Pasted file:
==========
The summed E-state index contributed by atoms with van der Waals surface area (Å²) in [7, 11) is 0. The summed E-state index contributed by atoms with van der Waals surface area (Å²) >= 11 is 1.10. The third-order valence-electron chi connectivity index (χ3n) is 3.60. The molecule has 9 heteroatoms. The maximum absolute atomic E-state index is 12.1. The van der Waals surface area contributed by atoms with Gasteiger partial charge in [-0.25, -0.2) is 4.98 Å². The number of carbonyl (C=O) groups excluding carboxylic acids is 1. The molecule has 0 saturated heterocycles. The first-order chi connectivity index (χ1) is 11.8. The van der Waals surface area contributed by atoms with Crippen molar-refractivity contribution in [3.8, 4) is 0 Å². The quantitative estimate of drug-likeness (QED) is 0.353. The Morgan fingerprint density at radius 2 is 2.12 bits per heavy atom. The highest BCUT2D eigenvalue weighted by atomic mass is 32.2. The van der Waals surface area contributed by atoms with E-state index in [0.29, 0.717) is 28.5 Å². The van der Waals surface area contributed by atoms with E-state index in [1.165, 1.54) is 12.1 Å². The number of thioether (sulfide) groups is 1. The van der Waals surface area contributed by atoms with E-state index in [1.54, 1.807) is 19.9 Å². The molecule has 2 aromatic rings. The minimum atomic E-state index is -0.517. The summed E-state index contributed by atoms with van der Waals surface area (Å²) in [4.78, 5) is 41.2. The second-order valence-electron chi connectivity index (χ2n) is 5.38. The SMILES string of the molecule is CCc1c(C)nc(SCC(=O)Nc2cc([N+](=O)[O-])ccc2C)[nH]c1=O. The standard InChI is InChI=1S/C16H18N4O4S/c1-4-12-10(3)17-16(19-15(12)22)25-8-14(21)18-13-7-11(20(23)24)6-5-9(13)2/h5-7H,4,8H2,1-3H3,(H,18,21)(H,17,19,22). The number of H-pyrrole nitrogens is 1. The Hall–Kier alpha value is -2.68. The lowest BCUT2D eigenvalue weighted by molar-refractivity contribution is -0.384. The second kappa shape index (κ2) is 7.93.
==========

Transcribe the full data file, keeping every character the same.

The summed E-state index contributed by atoms with van der Waals surface area (Å²) in [7, 11) is 0. The summed E-state index contributed by atoms with van der Waals surface area (Å²) >= 11 is 1.10. The third-order valence-electron chi connectivity index (χ3n) is 3.60. The molecule has 9 heteroatoms. The maximum absolute atomic E-state index is 12.1. The van der Waals surface area contributed by atoms with Gasteiger partial charge in [-0.25, -0.2) is 4.98 Å². The number of carbonyl (C=O) groups excluding carboxylic acids is 1. The molecule has 0 saturated heterocycles. The first-order chi connectivity index (χ1) is 11.8. The van der Waals surface area contributed by atoms with Crippen molar-refractivity contribution in [3.8, 4) is 0 Å². The quantitative estimate of drug-likeness (QED) is 0.353. The Morgan fingerprint density at radius 2 is 2.12 bits per heavy atom. The highest BCUT2D eigenvalue weighted by atomic mass is 32.2. The van der Waals surface area contributed by atoms with E-state index in [0.29, 0.717) is 28.5 Å². The van der Waals surface area contributed by atoms with E-state index in [1.165, 1.54) is 12.1 Å². The number of thioether (sulfide) groups is 1. The van der Waals surface area contributed by atoms with E-state index in [1.54, 1.807) is 19.9 Å². The molecule has 2 aromatic rings. The minimum atomic E-state index is -0.517. The summed E-state index contributed by atoms with van der Waals surface area (Å²) in [4.78, 5) is 41.2. The second-order valence-electron chi connectivity index (χ2n) is 5.38. The SMILES string of the molecule is CCc1c(C)nc(SCC(=O)Nc2cc([N+](=O)[O-])ccc2C)[nH]c1=O. The standard InChI is InChI=1S/C16H18N4O4S/c1-4-12-10(3)17-16(19-15(12)22)25-8-14(21)18-13-7-11(20(23)24)6-5-9(13)2/h5-7H,4,8H2,1-3H3,(H,18,21)(H,17,19,22). The number of H-pyrrole nitrogens is 1. The Hall–Kier alpha value is -2.68. The lowest BCUT2D eigenvalue weighted by molar-refractivity contribution is -0.384. The second kappa shape index (κ2) is 7.93.